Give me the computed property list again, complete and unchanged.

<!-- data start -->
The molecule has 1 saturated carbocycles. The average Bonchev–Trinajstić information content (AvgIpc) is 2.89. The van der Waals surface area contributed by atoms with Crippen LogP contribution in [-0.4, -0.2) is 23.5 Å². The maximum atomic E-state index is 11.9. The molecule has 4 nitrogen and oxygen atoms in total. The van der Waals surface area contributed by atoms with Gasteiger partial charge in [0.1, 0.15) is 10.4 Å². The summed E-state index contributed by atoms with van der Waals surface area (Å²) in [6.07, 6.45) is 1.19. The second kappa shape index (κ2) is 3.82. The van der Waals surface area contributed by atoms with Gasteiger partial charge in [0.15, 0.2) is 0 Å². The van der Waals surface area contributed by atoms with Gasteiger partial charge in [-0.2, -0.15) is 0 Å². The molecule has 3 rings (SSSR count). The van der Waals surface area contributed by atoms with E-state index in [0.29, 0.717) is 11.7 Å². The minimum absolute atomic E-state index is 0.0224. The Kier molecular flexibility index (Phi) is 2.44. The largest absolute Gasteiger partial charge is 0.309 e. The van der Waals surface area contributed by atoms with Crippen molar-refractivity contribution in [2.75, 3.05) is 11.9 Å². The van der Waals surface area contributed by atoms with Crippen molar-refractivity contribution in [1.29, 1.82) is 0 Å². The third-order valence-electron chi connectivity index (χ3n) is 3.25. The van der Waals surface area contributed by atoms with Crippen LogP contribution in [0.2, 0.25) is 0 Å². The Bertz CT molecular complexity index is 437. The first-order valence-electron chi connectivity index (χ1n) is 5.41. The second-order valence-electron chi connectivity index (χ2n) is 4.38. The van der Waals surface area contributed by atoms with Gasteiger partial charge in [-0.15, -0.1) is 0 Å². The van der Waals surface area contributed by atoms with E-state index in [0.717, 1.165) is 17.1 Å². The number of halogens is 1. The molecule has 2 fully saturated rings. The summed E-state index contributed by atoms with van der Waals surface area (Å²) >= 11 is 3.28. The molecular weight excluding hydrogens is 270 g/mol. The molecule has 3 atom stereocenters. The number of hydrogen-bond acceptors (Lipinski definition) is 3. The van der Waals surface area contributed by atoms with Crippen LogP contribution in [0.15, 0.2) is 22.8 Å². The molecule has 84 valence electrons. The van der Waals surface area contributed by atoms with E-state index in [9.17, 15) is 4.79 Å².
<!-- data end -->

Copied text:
The molecule has 1 saturated carbocycles. The average Bonchev–Trinajstić information content (AvgIpc) is 2.89. The van der Waals surface area contributed by atoms with Crippen LogP contribution in [-0.4, -0.2) is 23.5 Å². The maximum atomic E-state index is 11.9. The molecule has 4 nitrogen and oxygen atoms in total. The van der Waals surface area contributed by atoms with Gasteiger partial charge in [0.1, 0.15) is 10.4 Å². The summed E-state index contributed by atoms with van der Waals surface area (Å²) in [6.07, 6.45) is 1.19. The second kappa shape index (κ2) is 3.82. The van der Waals surface area contributed by atoms with Gasteiger partial charge in [0.15, 0.2) is 0 Å². The van der Waals surface area contributed by atoms with Gasteiger partial charge in [-0.2, -0.15) is 0 Å². The molecule has 3 rings (SSSR count). The van der Waals surface area contributed by atoms with E-state index in [0.29, 0.717) is 11.7 Å². The minimum absolute atomic E-state index is 0.0224. The Kier molecular flexibility index (Phi) is 2.44. The largest absolute Gasteiger partial charge is 0.309 e. The van der Waals surface area contributed by atoms with Crippen molar-refractivity contribution in [2.75, 3.05) is 11.9 Å². The van der Waals surface area contributed by atoms with Crippen molar-refractivity contribution in [1.29, 1.82) is 0 Å². The third-order valence-electron chi connectivity index (χ3n) is 3.25. The van der Waals surface area contributed by atoms with Crippen LogP contribution in [0.2, 0.25) is 0 Å². The Bertz CT molecular complexity index is 437. The first-order valence-electron chi connectivity index (χ1n) is 5.41. The second-order valence-electron chi connectivity index (χ2n) is 4.38. The van der Waals surface area contributed by atoms with Gasteiger partial charge in [-0.15, -0.1) is 0 Å². The van der Waals surface area contributed by atoms with E-state index in [0.717, 1.165) is 17.1 Å². The number of halogens is 1. The molecule has 2 fully saturated rings. The summed E-state index contributed by atoms with van der Waals surface area (Å²) >= 11 is 3.28. The molecular weight excluding hydrogens is 270 g/mol. The molecule has 3 atom stereocenters. The number of hydrogen-bond acceptors (Lipinski definition) is 3. The van der Waals surface area contributed by atoms with Crippen LogP contribution in [0.15, 0.2) is 22.8 Å². The molecule has 84 valence electrons. The van der Waals surface area contributed by atoms with E-state index in [9.17, 15) is 4.79 Å².